Thursdays With Spurgeon—Navel-Gazing?

This is a weekly series with things I’m reading and pondering from Charles Spurgeon. You can read the original seed thought here, or type “Thursdays With Spurgeon” in the search box to read more entries.

Navel-Gazing?

They were looking intently up into the sky as He [Jesus] was going, when suddenly two men dressed in white stood beside them. “Men of Galilee,” they said, “why do you stand here looking into the sky? This same Jesus, who has been taken from you into heaven, will come back in the same way you have seen Him go into heaven.” (Acts 1:10-11)

     It can never be wrong to look up; we are often bid to do so, and it is even a holy saying of the psalmist: ‘My voice you shall hear in the morning, O Lord; in the morning I will direct it to You, and I will look up’ (Psalm 5:3). And again, ‘I will lift up my eyes to the hills—from whence comes my help?’ (121:1). If it is right to look up into heaven, it must be still more right to look up while Jesus rises to the place of His glory! …  

     The truth is, there’s nothing wrong in their looking up into heaven. But they went a little further than looking—they stood gazing. A little excess in right may be faulty. … There is a gazing that is not commendable. This is when the look becomes not that of reverent worship but of an overweening curiosity; when there mingles with the desire to know what should not be known, a prying into that which it is for God’s glory to conceal. … 

     Thus certain things that you and I may do appear right and yet we may need to be chided out of them into something better—they may be right in themselves but not appropriate for the occasion, not seasonable or expedient. They may be right up to a point and then may touch the boundary of excess.

From The Ascension And The Second Advent Practically Considered

The word gazing reminds of another word: navel-gazing. The dictionary defines this as “excessive absorption in self-analysis or focus on a single issue.” This “excessive absorption” is, I believe, what caused the angels to chide the disciples of Jesus.  

Jesus was always on the move. Even His times of rest and recovery were strategic so that He could engage in ministry refreshed and refilled to do spiritual warfare effectively. The Gospels never show us a picture of Jesus wondering what to do next, or concerned about what people thought of Him, or even strategizing over His next ministry opportunities. He was empowered by the Holy Spirit to move forward. 

And this same forward momentum is exactly what Jesus commanded His disciples to undertake. “You will move forward into all the world, telling people about Me, baptizing them, and commissioning them to also be forward-looking to their mission field.” This mission was to be preceded by the baptism in the Holy Spirit, which was a 2-mile walk away from were the disciples were now gazing up into the heavens. 

The angels essentially said, “Your curiosity is on the verge of becoming procrastination. It’s time to head back to Jerusalem to wait for the empowerment that you will need to fulfill the mission on which Jesus sent you.”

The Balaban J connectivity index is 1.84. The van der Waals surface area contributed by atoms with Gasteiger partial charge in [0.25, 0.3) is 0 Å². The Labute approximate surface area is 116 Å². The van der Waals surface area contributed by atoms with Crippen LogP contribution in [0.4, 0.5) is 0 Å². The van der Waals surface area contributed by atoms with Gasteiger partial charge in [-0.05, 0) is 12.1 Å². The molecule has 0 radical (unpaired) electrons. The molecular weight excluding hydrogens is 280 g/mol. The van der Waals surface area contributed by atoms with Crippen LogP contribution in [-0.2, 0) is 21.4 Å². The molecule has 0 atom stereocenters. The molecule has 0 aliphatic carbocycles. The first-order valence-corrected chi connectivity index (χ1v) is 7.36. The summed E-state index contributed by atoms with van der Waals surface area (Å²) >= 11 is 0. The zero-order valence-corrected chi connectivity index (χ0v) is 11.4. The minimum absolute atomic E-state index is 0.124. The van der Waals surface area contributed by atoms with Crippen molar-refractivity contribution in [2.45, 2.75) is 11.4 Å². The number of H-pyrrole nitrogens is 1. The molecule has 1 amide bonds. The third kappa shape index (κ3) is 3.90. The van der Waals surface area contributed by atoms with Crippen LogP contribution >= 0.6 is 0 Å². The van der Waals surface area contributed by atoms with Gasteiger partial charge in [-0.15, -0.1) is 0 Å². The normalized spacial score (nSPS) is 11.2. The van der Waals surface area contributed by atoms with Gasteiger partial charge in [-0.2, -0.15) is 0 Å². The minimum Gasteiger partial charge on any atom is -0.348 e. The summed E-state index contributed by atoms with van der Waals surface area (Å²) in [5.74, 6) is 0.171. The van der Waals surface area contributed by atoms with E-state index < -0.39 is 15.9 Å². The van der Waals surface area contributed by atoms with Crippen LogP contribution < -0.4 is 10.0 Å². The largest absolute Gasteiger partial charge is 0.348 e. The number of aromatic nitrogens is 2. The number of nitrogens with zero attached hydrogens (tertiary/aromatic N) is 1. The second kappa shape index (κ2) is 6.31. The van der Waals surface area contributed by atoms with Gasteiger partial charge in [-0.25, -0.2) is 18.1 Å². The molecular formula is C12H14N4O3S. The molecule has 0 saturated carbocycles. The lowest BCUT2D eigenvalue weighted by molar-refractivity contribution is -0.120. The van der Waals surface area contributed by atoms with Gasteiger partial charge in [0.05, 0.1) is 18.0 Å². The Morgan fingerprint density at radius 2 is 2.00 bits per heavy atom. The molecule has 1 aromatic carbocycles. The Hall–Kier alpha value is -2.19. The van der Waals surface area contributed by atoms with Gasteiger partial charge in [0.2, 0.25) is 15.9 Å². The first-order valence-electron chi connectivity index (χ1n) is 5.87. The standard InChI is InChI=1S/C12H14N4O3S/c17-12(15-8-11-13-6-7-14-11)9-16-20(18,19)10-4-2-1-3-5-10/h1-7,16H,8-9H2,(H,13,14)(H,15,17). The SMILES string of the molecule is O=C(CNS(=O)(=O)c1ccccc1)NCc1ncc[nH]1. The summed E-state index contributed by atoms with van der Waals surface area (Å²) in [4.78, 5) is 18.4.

What about us? What “looking” can become unhealthy “gazing” for us? What excuses might we be making for our navel-gazing? What’s keeping us from being on-mission for Jesus? Let’s ask the Holy Spirit to show us where we have anything less than forward momentum for the sake of the Kingdom of God! 

Thursdays With Spurgeon—Are You Gazing Or Going?

This is a weekly series with things I’m reading and pondering from Charles Spurgeon. You can read the original seed thought here, or type “Thursdays With Spurgeon” in the search box to read more entries.

Are You Gazing Or Going?

     The resurrection of Christ is the morning star of our future glory! Equally delightful is the remembrance of His ascension. …

They were looking intently up into the sky as he was going, when suddenly two men dressed in white stood beside them. “Men of Galilee,” they said, “why do you stand here looking into the sky? This same Jesus, who has been taken from you into heaven, will come back in the same way you have seen Him go into heaven.” (Acts 1:10-11) 

     It is not the Lord’s will that [His disciples] should long remain inactive—the reverie is interrupted. They might have stood there till wonder saddened into fear. As it was, they remained long enough, for the angel’s words may be accurately rendered, ‘Why do you stand gazing up into heaven’? … 

     As they had once said to the women, ‘Why do you seek the living among the dead? He is not here, but is risen!’ (Luke 24:5-6), so did they now say, ‘Men of Galilee, why do you stand gazing up into heaven? This same Jesus who is taken up from you into heaven, will so come in like manner as you saw Him go into heaven.’ …

     They do not need twice telling, but hasten to Jerusalem. The vision of angels has singularly enough brought them back into the world of actual life again, and they obey the command, ‘Tarry in the city of Jerusalem’ (Luke 24:49). They seem to say, ‘The taking up of our Master is not a thing to weep about. He has gone to His throne and to His glory, and He said it was expedient for us that He should go away. He will now send us the promise of the Father….

From The Ascension And The Second Advent Practically Considered

Jesus was incarnated in human flesh so that we could know the way to Heaven. 

Jesus died on a Cross so that we could have our sins forgiven and go to Heaven.